We have added friends and family to our home every day this past week. We kept four girls Sunday through Friday while their parents were out of town, then Saturday friends and family arrived to help us celebrate Faith's graduation from high school.
So every day I made lunch for at least 15 people. You might think that would be no big deal to me since there are so many of us on a regular basis, but it was really different. First, I learned that we don't eat much compared to other people. I think it's because we snack on fruits and veggies and nuts throughout the day, so at meal time we don't need as much. Apparently other people don't eat that way so they need to eat a lot more at each meal. I had to more than double what our family normally eats. Since we eat a lot to start with, that really made a big difference!
The picture is just bread on plates as I began to prepare lunch yesterday. Yep, just plain old peanut butter and honey sandwiches. First we had to clear a huge amount of counter top (and doesn't everyone's counter get covered again as soon as you clean it up? So when you need it there are miscellaneous papers, mail, etc to move? If you don't have that problem, tell me how to solve it!). Then we had to take care of Ezra who gets almond butter due to a peanut allergy. And his sandwich has to be cut and placed just right on his plate so it looks like whatever he is asking for that day--this can only be done after properly interpreting what in the world the 3 yr old boy is saying. Then we have to accommodate special requests such as open face peanut butter with no honey, or peanut butter and butter hold the honey. Of course there are shouts of "I want mine with just honey!" which I ignore. They know me better than that. Or, "can I have 2 sandwiches?" (yes, Samuel, I already know you'll need that 2nd sandwich before I can even sit down.) "How come we don't have jelly anymore?" Can you even begin to comprehend the headache of all the different flavors of jelly they would be requesting and how complicated a simple sandwich could become if I bought jelly? Not to mention it's usually got things in it like sugar and/or high fructose corn syrup that cause me to prefer honey.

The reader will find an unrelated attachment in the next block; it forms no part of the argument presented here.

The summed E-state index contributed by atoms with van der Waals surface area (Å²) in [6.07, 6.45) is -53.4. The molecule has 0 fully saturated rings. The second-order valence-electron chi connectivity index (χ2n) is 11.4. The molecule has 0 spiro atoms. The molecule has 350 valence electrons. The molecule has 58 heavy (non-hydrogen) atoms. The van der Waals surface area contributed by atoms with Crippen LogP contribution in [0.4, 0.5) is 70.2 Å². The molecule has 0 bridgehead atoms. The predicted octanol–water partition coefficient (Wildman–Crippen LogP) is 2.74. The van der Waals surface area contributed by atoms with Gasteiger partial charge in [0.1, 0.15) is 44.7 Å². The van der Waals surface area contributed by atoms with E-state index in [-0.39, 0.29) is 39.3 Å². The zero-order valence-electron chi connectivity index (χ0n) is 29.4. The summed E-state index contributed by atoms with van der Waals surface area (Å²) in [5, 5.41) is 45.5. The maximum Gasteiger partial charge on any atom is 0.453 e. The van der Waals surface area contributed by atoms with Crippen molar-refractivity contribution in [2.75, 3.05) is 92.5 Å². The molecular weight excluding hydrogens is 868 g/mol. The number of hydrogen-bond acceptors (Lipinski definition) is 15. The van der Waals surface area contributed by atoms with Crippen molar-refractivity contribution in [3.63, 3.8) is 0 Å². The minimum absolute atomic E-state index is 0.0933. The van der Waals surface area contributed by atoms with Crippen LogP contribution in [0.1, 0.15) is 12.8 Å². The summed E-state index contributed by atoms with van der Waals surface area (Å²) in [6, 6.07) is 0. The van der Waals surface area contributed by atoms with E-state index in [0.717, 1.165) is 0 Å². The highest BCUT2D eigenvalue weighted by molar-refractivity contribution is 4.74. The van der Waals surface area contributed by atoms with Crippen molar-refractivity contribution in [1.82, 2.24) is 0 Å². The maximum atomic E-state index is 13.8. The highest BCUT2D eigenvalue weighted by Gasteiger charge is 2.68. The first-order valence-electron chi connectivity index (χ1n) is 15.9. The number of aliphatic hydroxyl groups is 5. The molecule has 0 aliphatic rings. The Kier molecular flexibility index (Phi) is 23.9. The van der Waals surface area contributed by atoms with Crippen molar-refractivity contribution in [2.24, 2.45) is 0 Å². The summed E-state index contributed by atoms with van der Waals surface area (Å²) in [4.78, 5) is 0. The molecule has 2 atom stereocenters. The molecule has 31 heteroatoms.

While sandwiches are being prepared and handed out, milk is being poured by someone else. There's often craziness in the kitchen as they come in looking for cups or wanting to know how much longer or checking to be sure I'm doing their sandwich the way they want it. And all this for a simple meal of sandwiches.
Bedtime was another thing. Looking back, I'm not sure we did baths the whole week, but we did have them in the pool every day at least. But one evening after I tucked in everyone 8 and under, I came down stairs and one of the girls said, "That sure took a long time!" I felt a bit put down, and defended myself by pointing out that it does take a while to tuck in SEVEN children!
Anyway, my point to this whole thing is that people often ask me how I do it. They have trouble with their 1 or 2 or 3 or even 4 and they can't imagine having 11. I usually respond by explaining I do it one at a time. This week just drove that point home for me. Adding 4 all at once made it hard. And they are good kids! It's a leap from what I'm used to rather than a step. I'm very thankful for my children, and along with that, I'm thankful that I have had them one at a time, not all at once. It's easier to walk up stairs one by one than it is to skip steps.